John Swinney appeared on BBC Radio 4’s Today Programme to discuss Scotland’s handling of the pandemic and how many Scots would now be celebrating the New Year from the comfort of their homes. Mr Swinney was put on the spot as England is allowing people to go out to clubs and pubs whereas those in Scotland would be prevented from doing so. Host Martha Kearney remarked the SNP did not “trust” the population to be sensible and was accused of ruining people’s “sense of community”.
Speaking on BBC Radio 4, Ms Kearney wondered why Mr Swinney would not trust Scots to take a lateral flow test and if they were negative then they would be allowed to celebrate New Year as normal.
He replied: “We do trust people and encourage them to do exactly that.
“But we’ve also asked people to limit their social contact because we can see from all the data that you’ve just recounted, the Omicron is spreading very widely within our society.
“It poses a serious threat to us, we can see hospitalisation levels are increasing… so at a time when I recognise all of the sentiments that were set out… I recognise all of those traditions, I have been part of them, I value them, appreciate them.
“I love them as part of who we are. Unfortunately, this time around, we have to apply some constraints on the level of social interaction we have to protect us.”
Ms Kearney remarked that celebrations like Hogmanay were “important” to people’s wellbeing and “sense of community”.
Mr Swinney replied: “Absolutely, and I think what we’ve tried to do through the handling of the pandemic is to recognise that there is a very direct and acute hailstorm that comes from Covid.
“But there are also indirect harms that are affecting other health conditions, the mental well being of individuals, the social and economic condition of our society and we’ve tried to take a balanced approach to reflect that.
“The fact that whilst we, on the one hand, have to make sure we take the action to protect the public and public health from Covid, we’ve also got to take measures which are enabling people to have a certain level of social interaction.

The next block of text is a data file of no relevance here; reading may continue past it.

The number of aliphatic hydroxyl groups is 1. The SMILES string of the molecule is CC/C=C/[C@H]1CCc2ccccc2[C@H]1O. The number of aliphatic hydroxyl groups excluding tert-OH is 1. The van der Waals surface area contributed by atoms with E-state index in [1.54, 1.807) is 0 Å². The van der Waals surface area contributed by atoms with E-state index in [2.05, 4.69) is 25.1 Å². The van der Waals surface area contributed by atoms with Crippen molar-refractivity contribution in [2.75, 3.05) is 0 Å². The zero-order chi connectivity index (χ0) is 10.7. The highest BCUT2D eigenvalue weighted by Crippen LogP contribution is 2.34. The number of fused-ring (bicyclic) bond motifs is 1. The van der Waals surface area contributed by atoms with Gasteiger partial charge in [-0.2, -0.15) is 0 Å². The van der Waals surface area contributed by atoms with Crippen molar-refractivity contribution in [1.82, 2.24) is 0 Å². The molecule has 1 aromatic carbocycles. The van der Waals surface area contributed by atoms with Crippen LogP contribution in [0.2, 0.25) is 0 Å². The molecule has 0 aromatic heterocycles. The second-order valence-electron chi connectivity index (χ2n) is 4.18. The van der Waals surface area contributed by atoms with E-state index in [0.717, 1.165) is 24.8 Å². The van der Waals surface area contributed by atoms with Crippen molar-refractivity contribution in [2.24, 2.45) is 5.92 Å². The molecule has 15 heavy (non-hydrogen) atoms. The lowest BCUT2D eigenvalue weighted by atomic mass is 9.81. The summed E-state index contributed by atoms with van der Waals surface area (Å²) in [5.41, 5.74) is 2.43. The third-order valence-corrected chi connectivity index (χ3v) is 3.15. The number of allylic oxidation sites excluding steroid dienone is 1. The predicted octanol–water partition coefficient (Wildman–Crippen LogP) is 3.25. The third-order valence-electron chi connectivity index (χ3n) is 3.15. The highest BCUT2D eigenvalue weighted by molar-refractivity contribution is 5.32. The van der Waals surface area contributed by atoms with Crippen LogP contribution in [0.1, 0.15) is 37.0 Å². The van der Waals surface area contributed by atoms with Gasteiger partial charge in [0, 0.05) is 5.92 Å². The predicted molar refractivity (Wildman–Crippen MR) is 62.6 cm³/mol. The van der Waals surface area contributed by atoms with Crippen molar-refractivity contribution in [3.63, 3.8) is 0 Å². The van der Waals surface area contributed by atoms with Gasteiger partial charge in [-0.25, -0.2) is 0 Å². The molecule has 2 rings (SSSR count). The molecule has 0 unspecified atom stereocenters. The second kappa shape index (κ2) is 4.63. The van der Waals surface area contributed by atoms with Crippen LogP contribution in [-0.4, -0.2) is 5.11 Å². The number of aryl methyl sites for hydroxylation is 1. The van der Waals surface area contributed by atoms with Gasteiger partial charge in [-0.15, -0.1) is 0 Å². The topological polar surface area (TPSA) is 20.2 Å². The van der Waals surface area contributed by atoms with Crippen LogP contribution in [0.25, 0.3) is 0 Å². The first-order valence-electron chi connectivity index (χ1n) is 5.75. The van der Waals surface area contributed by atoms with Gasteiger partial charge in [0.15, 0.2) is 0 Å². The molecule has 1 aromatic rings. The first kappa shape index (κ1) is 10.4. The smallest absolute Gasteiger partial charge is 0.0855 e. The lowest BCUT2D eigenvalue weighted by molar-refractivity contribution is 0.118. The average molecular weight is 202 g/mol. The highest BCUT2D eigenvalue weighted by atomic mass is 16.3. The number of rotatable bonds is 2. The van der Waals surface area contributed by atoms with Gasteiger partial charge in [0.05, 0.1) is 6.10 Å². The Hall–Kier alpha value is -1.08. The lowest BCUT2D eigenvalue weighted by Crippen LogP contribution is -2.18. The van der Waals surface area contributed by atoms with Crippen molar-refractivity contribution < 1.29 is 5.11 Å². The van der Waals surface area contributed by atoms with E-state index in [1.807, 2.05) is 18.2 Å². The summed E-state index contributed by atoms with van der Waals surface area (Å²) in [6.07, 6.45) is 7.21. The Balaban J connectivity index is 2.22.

“Which is what we provided for not as much as we would like, but we have provided for that to enable people to be able to enjoy some of what’s so incredibly special about this time of year.”
Big celebrations like Hogmanay have been cancelled due to the threat of Omicron in Scotland with hospitality venues operating at a much-reduced S rate than normal.
The Scottish Government put in place rules from December 26 for three weeks which limits the size of public events.
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These include up to 100 people at indoor standing events, 200 at indoor seated events and 500 people at either seated or standing outdoor events.
The Scottish Government also advised the population to stay at home and to limit the contact they have with each other over New Year.
Scotland already follows mask-wearing for public venues, social distancing, Covid certification and testing for visits to hospitals or care homes.
Mr Swinney also commented on the news that some Scots were choosing to travel to England to celebrate the New Year and said that was the “wrong course of action”.
England is the only country that has not introduced new restrictions for the New Year.